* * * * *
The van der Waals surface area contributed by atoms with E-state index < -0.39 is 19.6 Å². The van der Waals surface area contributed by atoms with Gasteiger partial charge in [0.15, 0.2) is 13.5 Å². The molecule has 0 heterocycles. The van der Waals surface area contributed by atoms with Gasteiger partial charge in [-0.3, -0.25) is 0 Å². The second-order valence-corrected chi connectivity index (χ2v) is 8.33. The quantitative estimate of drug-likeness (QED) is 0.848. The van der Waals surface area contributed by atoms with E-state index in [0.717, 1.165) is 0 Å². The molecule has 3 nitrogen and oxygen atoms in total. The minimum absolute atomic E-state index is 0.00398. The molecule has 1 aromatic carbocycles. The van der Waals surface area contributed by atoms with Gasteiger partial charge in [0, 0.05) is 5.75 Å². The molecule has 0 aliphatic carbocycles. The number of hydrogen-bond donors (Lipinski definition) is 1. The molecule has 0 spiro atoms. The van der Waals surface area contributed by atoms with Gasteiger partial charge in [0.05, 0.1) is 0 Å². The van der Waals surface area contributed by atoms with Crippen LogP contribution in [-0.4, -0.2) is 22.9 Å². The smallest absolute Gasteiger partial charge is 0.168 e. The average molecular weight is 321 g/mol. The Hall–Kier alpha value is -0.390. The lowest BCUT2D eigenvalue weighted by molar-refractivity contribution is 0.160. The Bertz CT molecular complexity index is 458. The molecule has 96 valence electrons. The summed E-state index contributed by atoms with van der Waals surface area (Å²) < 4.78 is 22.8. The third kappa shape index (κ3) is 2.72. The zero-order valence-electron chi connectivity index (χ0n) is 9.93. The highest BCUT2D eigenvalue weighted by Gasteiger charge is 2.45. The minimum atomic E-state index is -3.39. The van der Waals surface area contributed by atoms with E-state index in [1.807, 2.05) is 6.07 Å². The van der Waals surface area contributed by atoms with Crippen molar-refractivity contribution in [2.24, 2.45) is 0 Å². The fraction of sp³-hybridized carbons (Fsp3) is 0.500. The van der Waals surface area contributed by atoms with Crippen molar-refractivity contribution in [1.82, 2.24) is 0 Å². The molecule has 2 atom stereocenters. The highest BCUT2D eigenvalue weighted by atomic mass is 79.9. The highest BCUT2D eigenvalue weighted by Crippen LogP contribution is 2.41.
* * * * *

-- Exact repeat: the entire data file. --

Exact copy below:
The van der Waals surface area contributed by atoms with E-state index < -0.39 is 19.6 Å². The van der Waals surface area contributed by atoms with Gasteiger partial charge in [0.15, 0.2) is 13.5 Å². The molecule has 0 heterocycles. The van der Waals surface area contributed by atoms with Gasteiger partial charge in [-0.3, -0.25) is 0 Å². The second-order valence-corrected chi connectivity index (χ2v) is 8.33. The quantitative estimate of drug-likeness (QED) is 0.848. The van der Waals surface area contributed by atoms with E-state index in [0.717, 1.165) is 0 Å². The molecule has 3 nitrogen and oxygen atoms in total. The minimum absolute atomic E-state index is 0.00398. The molecule has 1 aromatic carbocycles. The van der Waals surface area contributed by atoms with Gasteiger partial charge in [0, 0.05) is 5.75 Å². The molecule has 0 aliphatic carbocycles. The number of hydrogen-bond donors (Lipinski definition) is 1. The molecule has 0 spiro atoms. The van der Waals surface area contributed by atoms with Gasteiger partial charge in [0.05, 0.1) is 0 Å². The van der Waals surface area contributed by atoms with Crippen LogP contribution in [-0.4, -0.2) is 22.9 Å². The smallest absolute Gasteiger partial charge is 0.168 e. The average molecular weight is 321 g/mol. The Hall–Kier alpha value is -0.390. The lowest BCUT2D eigenvalue weighted by molar-refractivity contribution is 0.160. The Bertz CT molecular complexity index is 458. The molecule has 96 valence electrons. The summed E-state index contributed by atoms with van der Waals surface area (Å²) < 4.78 is 22.8. The third kappa shape index (κ3) is 2.72. The zero-order valence-electron chi connectivity index (χ0n) is 9.93. The highest BCUT2D eigenvalue weighted by Gasteiger charge is 2.45. The minimum atomic E-state index is -3.39. The van der Waals surface area contributed by atoms with E-state index in [1.807, 2.05) is 6.07 Å². The van der Waals surface area contributed by atoms with Crippen molar-refractivity contribution in [2.24, 2.45) is 0 Å². The fraction of sp³-hybridized carbons (Fsp3) is 0.500. The van der Waals surface area contributed by atoms with Crippen molar-refractivity contribution in [1.82, 2.24) is 0 Å². The molecule has 2 atom stereocenters. The highest BCUT2D eigenvalue weighted by atomic mass is 79.9. The highest BCUT2D eigenvalue weighted by Crippen LogP contribution is 2.41.